Two interesting news were reported this week. Forbes Magazine reported that the net worth of the wealthiest 400 Americans increased by 13 percent compared to last year. This is hardly surprising, since the magnitude of the top fortunes have been growing rapidly over the last 30 years.

The second news, reported by New York Times’ Sabrina Tavernise, is “Life Spans Shrink for Least-Educated Whites in the U.S.” The real shocker is the magnitude of the shrinkage: between 1990 and 2008 the life expectancy of white women without a high school diploma declined by five years. At the same time white men who dropped out of high school lost three years of life. And we are not talking about a tiny group – Americans without a high school diploma constitute 12 percent of the population.

Are these two developments related? As far as I have seen most media reported them separately without making a connection. Tavernise, for example, discusses several possible explanations, but never comes to a conclusion. As she reports, “researchers offered theories for the drop in life expectancy, but cautioned that none could fully explain it.”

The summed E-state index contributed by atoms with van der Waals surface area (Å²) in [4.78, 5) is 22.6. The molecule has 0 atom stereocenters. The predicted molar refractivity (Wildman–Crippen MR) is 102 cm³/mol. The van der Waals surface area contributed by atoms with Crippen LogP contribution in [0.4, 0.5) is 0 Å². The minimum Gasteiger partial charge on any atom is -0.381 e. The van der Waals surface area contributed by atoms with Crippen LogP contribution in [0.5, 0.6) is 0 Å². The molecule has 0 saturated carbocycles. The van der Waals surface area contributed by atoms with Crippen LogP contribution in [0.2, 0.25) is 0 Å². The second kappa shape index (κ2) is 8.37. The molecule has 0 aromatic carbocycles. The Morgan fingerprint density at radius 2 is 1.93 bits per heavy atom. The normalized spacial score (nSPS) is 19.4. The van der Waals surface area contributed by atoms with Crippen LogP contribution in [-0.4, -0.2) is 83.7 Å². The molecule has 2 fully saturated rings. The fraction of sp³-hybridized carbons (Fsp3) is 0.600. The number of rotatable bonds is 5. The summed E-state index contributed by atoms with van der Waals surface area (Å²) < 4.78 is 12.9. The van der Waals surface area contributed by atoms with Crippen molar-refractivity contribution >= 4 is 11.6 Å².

There are a multitude of possible proximate mechanisms explaining this drop in life expectancy (and Tavernise discusses many of them: more risky behaviors, overdoses from prescription drugs, smoking, less access to health care). But I would argue that the ultimate mechanism has to do with the growth of inequality in America over the last 30 years.

So the two news stories are actually related. Incidentally, Tavernise never mentions the word ‘inequality.’

Inequality can take many forms. One is ‘categorical inequality,’ such as the discrimination on the basis of race or gender. This kind of inequality has been declining in the U.S. (although there is still much room for improvement). But at the same time different kinds of inequality, ‘quantitative’ rather than categorical, have been increasing.

Read more at Social Evolution Forum.